“It’s a very exciting moment,” said Shay Salomon, a green builder in Tucson, Ariz., and the author of “Little House on a Small Planet” (Lyons Press, 2006), “because it feels like a chapter of American history might be ending, the chapter called ‘Bigger is Better.’ I’m not the Gallup poll, but I hear the same story over and over: We got rid of that big house, and now I have time to see my husband. Before, we used to work all week and then we’d spend the weekend on the house.”I started titling this blog "little house on the" and then I was searching for something that recalled 'prarie' but was accurate to complete the reference. Then I realized the picture captioner from the New York Times had done the exact same thing, calling it "little house on the freeway." Shame on you, New York Times! You have to leave the easy references to us armchair commentors! Coming up with clever captions is your full time job!
I had a friend who bought a little house, a 'bungalow', in Ballard in the early 90s. It seemed a little nutty, but of course I was convinced that what everyone else saw as appreciation and free money was in fact a real estate bubble. Uh, time will tell -- Seattle certainly hasn't relaxed to 1993 prices yet. It was only big enough for him -- a bedroom, a kitchen, a dining room. I believe he had a crawlspace as well.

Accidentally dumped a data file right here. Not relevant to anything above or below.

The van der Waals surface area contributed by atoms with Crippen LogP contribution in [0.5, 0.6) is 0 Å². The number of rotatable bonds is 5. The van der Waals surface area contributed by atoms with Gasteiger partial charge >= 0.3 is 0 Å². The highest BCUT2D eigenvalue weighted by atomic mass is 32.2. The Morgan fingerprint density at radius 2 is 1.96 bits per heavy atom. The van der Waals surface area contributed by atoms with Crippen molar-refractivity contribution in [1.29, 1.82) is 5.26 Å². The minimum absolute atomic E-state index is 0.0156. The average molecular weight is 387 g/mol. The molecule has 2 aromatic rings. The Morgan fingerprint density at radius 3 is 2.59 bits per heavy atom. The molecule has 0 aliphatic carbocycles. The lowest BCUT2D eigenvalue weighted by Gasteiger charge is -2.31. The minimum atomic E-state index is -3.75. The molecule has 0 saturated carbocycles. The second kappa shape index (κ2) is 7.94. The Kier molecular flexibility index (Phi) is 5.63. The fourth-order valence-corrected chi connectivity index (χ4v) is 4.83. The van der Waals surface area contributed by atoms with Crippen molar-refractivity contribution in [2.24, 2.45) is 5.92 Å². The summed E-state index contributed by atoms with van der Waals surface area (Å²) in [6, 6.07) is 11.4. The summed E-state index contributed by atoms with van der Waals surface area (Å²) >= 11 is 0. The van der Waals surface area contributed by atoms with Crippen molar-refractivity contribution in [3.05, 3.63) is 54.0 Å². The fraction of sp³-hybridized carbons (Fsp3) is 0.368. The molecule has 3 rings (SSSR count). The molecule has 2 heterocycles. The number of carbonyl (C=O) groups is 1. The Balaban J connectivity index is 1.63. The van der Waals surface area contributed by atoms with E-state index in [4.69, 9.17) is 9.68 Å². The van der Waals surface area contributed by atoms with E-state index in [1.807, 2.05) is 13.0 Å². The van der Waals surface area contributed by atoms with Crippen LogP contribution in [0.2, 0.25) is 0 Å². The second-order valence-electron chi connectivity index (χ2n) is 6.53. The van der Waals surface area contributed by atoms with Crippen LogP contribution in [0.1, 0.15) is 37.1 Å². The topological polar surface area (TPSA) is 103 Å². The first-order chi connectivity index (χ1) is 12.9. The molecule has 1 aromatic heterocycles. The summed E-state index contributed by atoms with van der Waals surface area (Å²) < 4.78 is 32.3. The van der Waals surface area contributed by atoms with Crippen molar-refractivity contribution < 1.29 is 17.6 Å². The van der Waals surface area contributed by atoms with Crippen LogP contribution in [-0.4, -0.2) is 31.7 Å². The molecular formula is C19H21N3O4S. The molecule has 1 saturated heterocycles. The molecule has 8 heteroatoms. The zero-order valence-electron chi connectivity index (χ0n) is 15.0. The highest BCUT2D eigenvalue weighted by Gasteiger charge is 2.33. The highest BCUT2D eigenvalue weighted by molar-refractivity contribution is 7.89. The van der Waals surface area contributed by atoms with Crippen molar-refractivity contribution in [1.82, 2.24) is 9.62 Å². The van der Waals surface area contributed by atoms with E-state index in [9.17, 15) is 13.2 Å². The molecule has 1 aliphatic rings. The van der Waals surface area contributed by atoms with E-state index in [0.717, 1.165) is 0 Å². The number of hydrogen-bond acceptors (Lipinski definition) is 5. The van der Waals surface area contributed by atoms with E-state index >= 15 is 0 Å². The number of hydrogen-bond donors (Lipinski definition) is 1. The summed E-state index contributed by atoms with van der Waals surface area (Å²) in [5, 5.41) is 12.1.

But, I would totally buy a house like that if I were to start a family. It would have to have a second bedroom, to stack the children in, but I'm really befuddled by the size of the houses people I know live in. Don't they know that if you can't use up all the space you have at home, you'll never participate in civic life?
Gregory Paul Johnson, a founder of the Small House Society in Iowa City, said that the notion of very small houses becoming popular was “an absurdity” five years ago. “But there are so many powerful forces at work right now,” he added, “like rising energy costs and the mortgage crisis. I think people want small homes because they cost less to purchase, maintain, heat.”OK. I think I'm going to start doing this with everything I spend over $100 on. Tow it around the area and give tours. There are a lot of details to work out, but that's the plan now.
In July, Mr. Johnson, who lives in a 140-square-foot house made by the Tumbleweed Tiny House Company of Sebastopol, Calif., took to the road to promote his vision of living small, along with Jay Shafer, Tumbleweed’s founder. The two men drove from Victoria, British Columbia, to San Diego, pulling Mr. Shafer’s house behind them on a trailer. (Tiny houses, which rarely have foundations, are often built on trailers.)
Along the way they stopped to hold workshops and give (very brief) home tours. Some events drew hundreds of people. “It seems like everybody is fascinated by the idea of living in a tiny house,” said Mr. Shafer, who started Tumbleweed eight years ago. “But for a long time, I was just selling the dream.”
“I’ll have a sense of where the balance is,” he added — a sense that he hopes will help his family decide on a reasonable goal for downsizing, something he is eager to do soon. “We bought this house, I think, for prestige,” he said, sounding chastened.Oh, did you see that coming? That's right, I'm talking about the housing bubble. Buyer's remorse is maybe too modest a phrase for the real estate hangover from the NEWCAG years. So, these huge houses will be foreclosed on, and eventually destroyed. They're just going to go away. I'm looking forward to a brighter future.